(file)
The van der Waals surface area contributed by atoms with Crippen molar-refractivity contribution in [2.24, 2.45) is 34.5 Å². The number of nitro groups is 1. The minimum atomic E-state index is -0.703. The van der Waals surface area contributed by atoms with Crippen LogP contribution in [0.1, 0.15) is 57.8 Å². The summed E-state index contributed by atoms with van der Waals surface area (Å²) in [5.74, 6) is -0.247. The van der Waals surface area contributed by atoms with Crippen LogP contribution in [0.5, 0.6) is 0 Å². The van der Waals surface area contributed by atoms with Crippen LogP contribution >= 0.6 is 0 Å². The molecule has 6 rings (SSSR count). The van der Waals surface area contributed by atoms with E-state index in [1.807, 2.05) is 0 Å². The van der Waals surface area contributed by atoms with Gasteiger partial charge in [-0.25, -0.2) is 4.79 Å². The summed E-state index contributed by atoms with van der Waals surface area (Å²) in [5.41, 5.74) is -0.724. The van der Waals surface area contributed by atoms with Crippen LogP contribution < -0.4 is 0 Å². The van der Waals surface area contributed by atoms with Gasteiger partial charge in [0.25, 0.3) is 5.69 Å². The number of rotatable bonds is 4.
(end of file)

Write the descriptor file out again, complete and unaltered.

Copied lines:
The van der Waals surface area contributed by atoms with Crippen molar-refractivity contribution in [2.24, 2.45) is 34.5 Å². The number of nitro groups is 1. The minimum atomic E-state index is -0.703. The van der Waals surface area contributed by atoms with Crippen LogP contribution in [0.1, 0.15) is 57.8 Å². The summed E-state index contributed by atoms with van der Waals surface area (Å²) in [5.74, 6) is -0.247. The van der Waals surface area contributed by atoms with Crippen LogP contribution in [0.5, 0.6) is 0 Å². The van der Waals surface area contributed by atoms with Crippen LogP contribution >= 0.6 is 0 Å². The molecule has 6 rings (SSSR count). The van der Waals surface area contributed by atoms with E-state index in [1.807, 2.05) is 0 Å². The van der Waals surface area contributed by atoms with Gasteiger partial charge in [-0.25, -0.2) is 4.79 Å². The summed E-state index contributed by atoms with van der Waals surface area (Å²) in [5.41, 5.74) is -0.724. The van der Waals surface area contributed by atoms with Crippen LogP contribution < -0.4 is 0 Å². The van der Waals surface area contributed by atoms with Gasteiger partial charge in [0.25, 0.3) is 5.69 Å². The number of rotatable bonds is 4.